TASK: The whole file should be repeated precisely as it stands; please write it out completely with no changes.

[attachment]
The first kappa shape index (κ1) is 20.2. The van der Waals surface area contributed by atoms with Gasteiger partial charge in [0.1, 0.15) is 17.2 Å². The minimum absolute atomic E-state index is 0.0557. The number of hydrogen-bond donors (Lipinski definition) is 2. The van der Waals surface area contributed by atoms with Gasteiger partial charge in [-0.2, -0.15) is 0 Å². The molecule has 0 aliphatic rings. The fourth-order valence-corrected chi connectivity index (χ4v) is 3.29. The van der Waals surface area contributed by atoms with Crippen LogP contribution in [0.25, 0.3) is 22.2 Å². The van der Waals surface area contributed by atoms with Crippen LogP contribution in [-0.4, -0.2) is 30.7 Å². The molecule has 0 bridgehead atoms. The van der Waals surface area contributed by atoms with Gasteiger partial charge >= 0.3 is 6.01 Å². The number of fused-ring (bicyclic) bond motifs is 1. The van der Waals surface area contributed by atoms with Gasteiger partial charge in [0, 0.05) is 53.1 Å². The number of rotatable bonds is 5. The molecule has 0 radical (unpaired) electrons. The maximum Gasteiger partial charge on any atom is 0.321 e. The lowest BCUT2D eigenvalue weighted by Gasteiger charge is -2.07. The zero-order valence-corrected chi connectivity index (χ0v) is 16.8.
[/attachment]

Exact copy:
The first kappa shape index (κ1) is 20.2. The van der Waals surface area contributed by atoms with Gasteiger partial charge in [0.1, 0.15) is 17.2 Å². The minimum absolute atomic E-state index is 0.0557. The number of hydrogen-bond donors (Lipinski definition) is 2. The van der Waals surface area contributed by atoms with Gasteiger partial charge in [-0.2, -0.15) is 0 Å². The molecule has 0 aliphatic rings. The fourth-order valence-corrected chi connectivity index (χ4v) is 3.29. The van der Waals surface area contributed by atoms with Crippen LogP contribution in [0.25, 0.3) is 22.2 Å². The van der Waals surface area contributed by atoms with Crippen LogP contribution in [-0.4, -0.2) is 30.7 Å². The molecule has 0 bridgehead atoms. The van der Waals surface area contributed by atoms with Gasteiger partial charge >= 0.3 is 6.01 Å². The number of fused-ring (bicyclic) bond motifs is 1. The van der Waals surface area contributed by atoms with Gasteiger partial charge in [0, 0.05) is 53.1 Å². The number of rotatable bonds is 5. The molecule has 0 radical (unpaired) electrons. The maximum Gasteiger partial charge on any atom is 0.321 e. The lowest BCUT2D eigenvalue weighted by Gasteiger charge is -2.07. The zero-order valence-corrected chi connectivity index (χ0v) is 16.8.